OVERRIDE

American Leviathan

Empire, Nation, and Revolutionary Frontier

Patrick Griffin

Hill and Wang

The war that raged along America's frontier during the period of the American Revolution was longer, bloodier, and arguably more revolutionary than what transpired on the Atlantic coast.
 
Between 1763 and 1795 westerners not only participated in a War of Independence but engaged in a revolution that ushered in fundamental changes in social relations, political allegiances, and assumptions about the relationship between individuals and society. On the frontier, the process of forging sovereignty and citizens was stripped down to its essence. Settlers struggled with the very stuff of revolution: violence, uncertainty, disorder, and the frenzied competition to remake the fabric of society. In so doing, they were transformed from deferential subjects to self-sovereign citizens as the British Empire gave way to the American nation. But something more fundamental was at work. The violent nature of the contest to reconstitute sovereignty produced a revolutionary settlement in which race and citizenship went hand in hand. The common people demanded as much, and the state delivered. As westerners contended in a Hobbesian world, they also created some of the myths that made America American.
 
Patrick Griffin recaptures a chaotic world of settlers, Indians, speculators, British regulars, and American and state officials, vying with one another to remake the West during its most formative period.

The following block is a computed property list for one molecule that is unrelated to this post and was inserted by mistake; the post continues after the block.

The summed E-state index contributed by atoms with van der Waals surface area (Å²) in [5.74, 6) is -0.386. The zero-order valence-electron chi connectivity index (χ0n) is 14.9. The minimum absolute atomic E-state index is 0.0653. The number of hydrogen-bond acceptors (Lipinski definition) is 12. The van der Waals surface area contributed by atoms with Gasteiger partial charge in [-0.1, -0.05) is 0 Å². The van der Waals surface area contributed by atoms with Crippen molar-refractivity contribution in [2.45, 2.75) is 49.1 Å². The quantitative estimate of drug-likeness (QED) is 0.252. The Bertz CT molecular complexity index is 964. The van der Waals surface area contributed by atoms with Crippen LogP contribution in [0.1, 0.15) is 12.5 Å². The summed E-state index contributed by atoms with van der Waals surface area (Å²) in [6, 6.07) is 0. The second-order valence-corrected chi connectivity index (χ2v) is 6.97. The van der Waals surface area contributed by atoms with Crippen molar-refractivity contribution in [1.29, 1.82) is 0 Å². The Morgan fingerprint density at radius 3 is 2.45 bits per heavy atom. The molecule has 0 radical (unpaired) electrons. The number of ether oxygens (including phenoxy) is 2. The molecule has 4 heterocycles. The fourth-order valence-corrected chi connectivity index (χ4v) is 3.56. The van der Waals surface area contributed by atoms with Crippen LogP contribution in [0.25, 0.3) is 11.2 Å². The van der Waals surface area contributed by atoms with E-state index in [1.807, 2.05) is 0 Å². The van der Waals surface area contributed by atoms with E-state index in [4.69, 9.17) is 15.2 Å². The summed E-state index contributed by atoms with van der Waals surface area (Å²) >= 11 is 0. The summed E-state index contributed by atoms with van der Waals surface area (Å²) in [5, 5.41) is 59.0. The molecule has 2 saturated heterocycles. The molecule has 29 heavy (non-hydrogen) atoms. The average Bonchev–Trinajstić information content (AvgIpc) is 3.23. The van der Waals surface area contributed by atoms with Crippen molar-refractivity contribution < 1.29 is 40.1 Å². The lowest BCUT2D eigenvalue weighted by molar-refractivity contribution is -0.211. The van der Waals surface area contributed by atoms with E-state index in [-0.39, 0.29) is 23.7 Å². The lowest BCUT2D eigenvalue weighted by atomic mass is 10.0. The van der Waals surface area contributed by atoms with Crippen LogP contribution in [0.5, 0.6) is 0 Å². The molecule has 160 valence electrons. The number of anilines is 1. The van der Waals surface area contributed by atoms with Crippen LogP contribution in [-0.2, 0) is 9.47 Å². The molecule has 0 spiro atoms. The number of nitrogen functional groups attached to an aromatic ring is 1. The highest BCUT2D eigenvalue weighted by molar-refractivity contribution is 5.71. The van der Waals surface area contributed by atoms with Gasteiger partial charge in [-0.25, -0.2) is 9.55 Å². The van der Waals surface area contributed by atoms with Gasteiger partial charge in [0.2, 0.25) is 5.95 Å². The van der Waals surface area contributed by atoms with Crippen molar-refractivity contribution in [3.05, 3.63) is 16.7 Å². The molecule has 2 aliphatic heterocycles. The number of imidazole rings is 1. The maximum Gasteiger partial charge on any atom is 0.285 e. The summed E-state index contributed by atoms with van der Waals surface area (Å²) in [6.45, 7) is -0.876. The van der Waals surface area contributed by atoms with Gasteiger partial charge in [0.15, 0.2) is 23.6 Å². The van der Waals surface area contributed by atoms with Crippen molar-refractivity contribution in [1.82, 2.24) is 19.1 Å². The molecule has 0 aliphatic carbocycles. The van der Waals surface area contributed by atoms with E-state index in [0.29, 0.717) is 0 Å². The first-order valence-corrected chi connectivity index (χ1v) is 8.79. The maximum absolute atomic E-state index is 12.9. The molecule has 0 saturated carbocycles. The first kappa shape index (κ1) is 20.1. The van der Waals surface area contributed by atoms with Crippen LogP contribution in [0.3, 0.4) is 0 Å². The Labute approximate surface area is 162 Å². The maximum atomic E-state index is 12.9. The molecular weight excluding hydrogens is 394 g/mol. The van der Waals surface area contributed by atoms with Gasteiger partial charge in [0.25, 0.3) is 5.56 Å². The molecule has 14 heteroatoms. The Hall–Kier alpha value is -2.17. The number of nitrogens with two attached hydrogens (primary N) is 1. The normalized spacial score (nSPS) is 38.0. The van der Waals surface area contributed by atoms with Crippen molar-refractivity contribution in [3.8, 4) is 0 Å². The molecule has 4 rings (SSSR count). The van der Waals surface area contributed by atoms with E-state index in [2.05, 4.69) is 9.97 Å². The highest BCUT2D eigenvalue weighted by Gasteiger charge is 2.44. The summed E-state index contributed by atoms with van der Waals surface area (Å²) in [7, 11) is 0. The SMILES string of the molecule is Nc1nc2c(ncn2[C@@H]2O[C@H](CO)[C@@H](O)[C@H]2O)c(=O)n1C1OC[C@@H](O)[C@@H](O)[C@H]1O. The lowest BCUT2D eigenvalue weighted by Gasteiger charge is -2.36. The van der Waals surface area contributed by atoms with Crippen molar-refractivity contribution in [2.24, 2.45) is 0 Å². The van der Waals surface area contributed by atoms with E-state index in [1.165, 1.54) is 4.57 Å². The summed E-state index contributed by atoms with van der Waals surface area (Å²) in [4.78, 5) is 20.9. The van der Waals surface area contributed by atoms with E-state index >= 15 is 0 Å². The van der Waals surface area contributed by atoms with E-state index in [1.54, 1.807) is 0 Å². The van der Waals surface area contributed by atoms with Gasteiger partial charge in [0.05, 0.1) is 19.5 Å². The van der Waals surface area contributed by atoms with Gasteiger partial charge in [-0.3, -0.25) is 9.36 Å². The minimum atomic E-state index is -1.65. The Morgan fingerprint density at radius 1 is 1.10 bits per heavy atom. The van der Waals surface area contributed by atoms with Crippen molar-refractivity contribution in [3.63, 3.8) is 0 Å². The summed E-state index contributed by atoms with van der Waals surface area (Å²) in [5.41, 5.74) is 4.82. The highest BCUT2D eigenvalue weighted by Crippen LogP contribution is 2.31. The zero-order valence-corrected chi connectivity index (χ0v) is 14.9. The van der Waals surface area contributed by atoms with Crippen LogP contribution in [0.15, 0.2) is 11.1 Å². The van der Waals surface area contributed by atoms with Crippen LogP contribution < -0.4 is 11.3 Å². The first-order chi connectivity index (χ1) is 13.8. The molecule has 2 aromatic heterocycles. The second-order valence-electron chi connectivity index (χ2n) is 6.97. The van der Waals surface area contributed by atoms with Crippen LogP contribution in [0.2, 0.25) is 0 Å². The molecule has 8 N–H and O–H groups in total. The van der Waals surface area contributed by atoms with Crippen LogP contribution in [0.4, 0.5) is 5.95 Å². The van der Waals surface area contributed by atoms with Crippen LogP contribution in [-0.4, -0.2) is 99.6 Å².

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Introduction Tom Quick's Monument  From the Seven Years' War through the American Revolution and until the Whiskey Rebellion, a frontiersman haunted the American imagination. Growing up on the Pennsylvania frontier as the eldest of ten, Tom Quick was one of those faceless, poorer men squatting or holding small tracts and struggling to achieve competency. Something, however, set him apart from his neighbors: Tom Quick had pledged to exterminate every Indian he came across. Before 1763, he did not seem destined to become an Indian slayer. Like many young boys on the frontier, he hunted,
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Praise for American Leviathan

"In this book, Griffin aims to re-conceptualize the American Revolution in the West and his explanation of the ways Hobbesian disorder and violence on the American frontier escalated and laid the basis for the acceptability of federal state power in the West is very convincing." --Gordon S. Wood, Pulitzer Prize-winning author of The Radicalism of the American Revolution

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ABOUT THE AUTHOR

  • Patrick Griffin

  • Patrick Griffin is associate professor of history at the University of Virginia.
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    American Leviathan

    Empire, Nation, and Revolutionary Frontier

    Patrick Griffin

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    Hill and Wang

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